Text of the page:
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Student Spotlight: Melissa Rudie ’17 and Steven Taylor ’17

Eager for a new challenge and seeking a learning adventure, Melissa Rudie ’17 and Steven Taylor ’17 ventured to Kauai, Hawaii for their third co-op, where they joined the hardworking team at the Makauwahi Cave Reserve. “Visitors come to Hawaii seeking paradise. But the truth is, these islands have become a kind of living hell for nature. The place is a microcosm of the world condition, where the role of humans in transforming nature stands out in high relief.” This quote, taken from the book titled “Back to the Future in the Caves of Kauai” by one of the cave reserve founders, David Burney, clarified for Steven and Melissa the true mission behind their co-op adventure. The Makauwahi Cave Reserve sits on 17 acres of land. The limestone cave, now turned shallow lake, is filled with an abundance of history, preserving “all types of artifacts: human, animal, plant, spores, pollen, and even wood in its oxygen deprived mud.” Thousands of years ago, the introduction of invasive species allowed for foreign plants to kill off the native species, eventually leading to endangerment and ultimately, extinction. The hopes of all those that work at the Makauwahi Cave Reserve is to restore the Cave and its surrounding landscape to its original beauty. Steven and Melissa took an active role in the restoration and conservation efforts. As interns, they wore many hats; days were spent accomplishing a wide variety of tasks, from giving tours educating visitors on the state of the beautiful nature around them, excavating, maintaining hiking trails, and removing invasive species to make room for the planting of native species in an effort to restore the land to its pre-human invasion state. Steven and Melissa were able to witness first hand how discovering things of the past can lead to saving the future. Great work, Steven and Melissa!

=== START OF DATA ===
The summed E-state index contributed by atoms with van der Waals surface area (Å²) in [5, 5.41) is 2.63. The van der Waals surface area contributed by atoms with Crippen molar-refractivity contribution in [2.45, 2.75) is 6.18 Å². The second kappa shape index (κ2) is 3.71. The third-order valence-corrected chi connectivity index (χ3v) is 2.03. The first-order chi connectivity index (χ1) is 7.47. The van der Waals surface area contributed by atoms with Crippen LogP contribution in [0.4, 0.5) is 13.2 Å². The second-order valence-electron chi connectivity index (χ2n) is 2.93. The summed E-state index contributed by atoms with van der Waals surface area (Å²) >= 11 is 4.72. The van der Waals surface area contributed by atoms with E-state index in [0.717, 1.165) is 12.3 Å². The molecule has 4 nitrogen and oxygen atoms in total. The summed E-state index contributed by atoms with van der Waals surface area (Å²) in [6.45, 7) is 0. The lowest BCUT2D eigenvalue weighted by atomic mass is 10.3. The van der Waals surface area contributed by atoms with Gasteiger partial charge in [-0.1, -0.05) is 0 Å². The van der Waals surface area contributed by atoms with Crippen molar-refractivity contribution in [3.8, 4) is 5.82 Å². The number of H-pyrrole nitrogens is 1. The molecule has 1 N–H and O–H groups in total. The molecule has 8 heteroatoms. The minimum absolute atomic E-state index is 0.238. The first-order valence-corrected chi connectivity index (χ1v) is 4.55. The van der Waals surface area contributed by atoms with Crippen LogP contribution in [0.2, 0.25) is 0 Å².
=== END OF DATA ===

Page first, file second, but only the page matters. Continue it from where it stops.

*Excerpts taken from Steven and Melissa’s blog assignments

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Beth Bridgeman is an associate professor of Cooperative Education.

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